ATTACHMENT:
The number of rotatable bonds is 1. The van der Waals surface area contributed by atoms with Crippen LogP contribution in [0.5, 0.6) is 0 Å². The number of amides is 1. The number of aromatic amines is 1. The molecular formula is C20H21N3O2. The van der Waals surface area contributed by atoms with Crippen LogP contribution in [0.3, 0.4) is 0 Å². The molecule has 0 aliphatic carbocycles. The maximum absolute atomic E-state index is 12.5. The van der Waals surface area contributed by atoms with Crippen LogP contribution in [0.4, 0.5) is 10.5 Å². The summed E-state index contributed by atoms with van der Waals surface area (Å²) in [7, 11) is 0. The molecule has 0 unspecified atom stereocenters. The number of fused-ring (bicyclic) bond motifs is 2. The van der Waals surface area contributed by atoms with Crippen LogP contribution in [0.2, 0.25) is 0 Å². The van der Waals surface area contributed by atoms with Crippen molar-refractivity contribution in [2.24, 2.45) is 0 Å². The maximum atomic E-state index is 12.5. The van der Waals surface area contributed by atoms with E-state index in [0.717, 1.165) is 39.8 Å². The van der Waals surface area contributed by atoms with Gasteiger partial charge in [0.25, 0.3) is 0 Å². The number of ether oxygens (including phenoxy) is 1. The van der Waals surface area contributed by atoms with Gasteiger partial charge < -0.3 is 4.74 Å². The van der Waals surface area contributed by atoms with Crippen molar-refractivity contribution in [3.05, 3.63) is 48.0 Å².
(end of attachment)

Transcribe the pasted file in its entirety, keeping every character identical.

The number of rotatable bonds is 1. The van der Waals surface area contributed by atoms with Crippen LogP contribution in [0.5, 0.6) is 0 Å². The number of amides is 1. The number of aromatic amines is 1. The molecular formula is C20H21N3O2. The van der Waals surface area contributed by atoms with Crippen LogP contribution in [0.3, 0.4) is 0 Å². The molecule has 0 aliphatic carbocycles. The maximum absolute atomic E-state index is 12.5. The van der Waals surface area contributed by atoms with Crippen LogP contribution in [0.4, 0.5) is 10.5 Å². The summed E-state index contributed by atoms with van der Waals surface area (Å²) in [7, 11) is 0. The molecule has 0 unspecified atom stereocenters. The number of fused-ring (bicyclic) bond motifs is 2. The van der Waals surface area contributed by atoms with Crippen LogP contribution in [0.2, 0.25) is 0 Å². The van der Waals surface area contributed by atoms with Crippen molar-refractivity contribution in [2.24, 2.45) is 0 Å². The maximum atomic E-state index is 12.5. The van der Waals surface area contributed by atoms with E-state index in [0.717, 1.165) is 39.8 Å². The van der Waals surface area contributed by atoms with Gasteiger partial charge in [0.25, 0.3) is 0 Å². The number of ether oxygens (including phenoxy) is 1. The van der Waals surface area contributed by atoms with Gasteiger partial charge < -0.3 is 4.74 Å². The van der Waals surface area contributed by atoms with Crippen molar-refractivity contribution in [3.05, 3.63) is 48.0 Å².